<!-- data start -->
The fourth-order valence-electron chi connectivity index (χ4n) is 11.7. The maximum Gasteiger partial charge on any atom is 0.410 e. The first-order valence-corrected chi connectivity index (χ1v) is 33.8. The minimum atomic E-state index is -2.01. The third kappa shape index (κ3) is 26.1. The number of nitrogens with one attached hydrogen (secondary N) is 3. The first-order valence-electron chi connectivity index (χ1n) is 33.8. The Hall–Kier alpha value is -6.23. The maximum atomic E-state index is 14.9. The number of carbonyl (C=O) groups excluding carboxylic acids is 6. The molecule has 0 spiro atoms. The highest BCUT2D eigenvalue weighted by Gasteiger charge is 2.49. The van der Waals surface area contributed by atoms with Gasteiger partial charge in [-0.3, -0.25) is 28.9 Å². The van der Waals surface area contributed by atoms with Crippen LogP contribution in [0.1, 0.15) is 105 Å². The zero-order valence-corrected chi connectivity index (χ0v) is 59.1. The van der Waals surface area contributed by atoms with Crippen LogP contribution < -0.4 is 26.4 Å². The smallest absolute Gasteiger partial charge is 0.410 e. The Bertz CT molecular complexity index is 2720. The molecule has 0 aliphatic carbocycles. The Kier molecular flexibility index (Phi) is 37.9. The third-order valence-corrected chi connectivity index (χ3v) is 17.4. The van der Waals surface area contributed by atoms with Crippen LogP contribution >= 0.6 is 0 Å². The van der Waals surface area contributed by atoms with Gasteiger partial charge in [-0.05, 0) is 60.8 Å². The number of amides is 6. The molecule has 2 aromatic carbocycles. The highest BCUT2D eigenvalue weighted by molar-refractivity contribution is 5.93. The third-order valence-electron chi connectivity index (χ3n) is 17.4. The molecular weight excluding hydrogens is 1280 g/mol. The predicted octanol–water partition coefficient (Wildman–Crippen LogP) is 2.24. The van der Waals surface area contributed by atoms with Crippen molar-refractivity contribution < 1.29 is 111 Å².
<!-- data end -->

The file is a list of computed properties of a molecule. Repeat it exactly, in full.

The fourth-order valence-electron chi connectivity index (χ4n) is 11.7. The maximum Gasteiger partial charge on any atom is 0.410 e. The first-order valence-corrected chi connectivity index (χ1v) is 33.8. The minimum atomic E-state index is -2.01. The third kappa shape index (κ3) is 26.1. The number of nitrogens with one attached hydrogen (secondary N) is 3. The first-order valence-electron chi connectivity index (χ1n) is 33.8. The Hall–Kier alpha value is -6.23. The maximum atomic E-state index is 14.9. The number of carbonyl (C=O) groups excluding carboxylic acids is 6. The molecule has 0 spiro atoms. The highest BCUT2D eigenvalue weighted by Gasteiger charge is 2.49. The van der Waals surface area contributed by atoms with Gasteiger partial charge in [-0.3, -0.25) is 28.9 Å². The van der Waals surface area contributed by atoms with Crippen LogP contribution in [0.1, 0.15) is 105 Å². The zero-order valence-corrected chi connectivity index (χ0v) is 59.1. The van der Waals surface area contributed by atoms with Crippen LogP contribution < -0.4 is 26.4 Å². The smallest absolute Gasteiger partial charge is 0.410 e. The Bertz CT molecular complexity index is 2720. The molecule has 0 aliphatic carbocycles. The Kier molecular flexibility index (Phi) is 37.9. The third-order valence-corrected chi connectivity index (χ3v) is 17.4. The van der Waals surface area contributed by atoms with Crippen LogP contribution >= 0.6 is 0 Å². The van der Waals surface area contributed by atoms with Gasteiger partial charge in [-0.05, 0) is 60.8 Å². The number of amides is 6. The molecule has 2 aromatic carbocycles. The highest BCUT2D eigenvalue weighted by molar-refractivity contribution is 5.93. The third-order valence-electron chi connectivity index (χ3n) is 17.4. The molecular weight excluding hydrogens is 1280 g/mol. The predicted octanol–water partition coefficient (Wildman–Crippen LogP) is 2.24. The van der Waals surface area contributed by atoms with Crippen molar-refractivity contribution < 1.29 is 111 Å².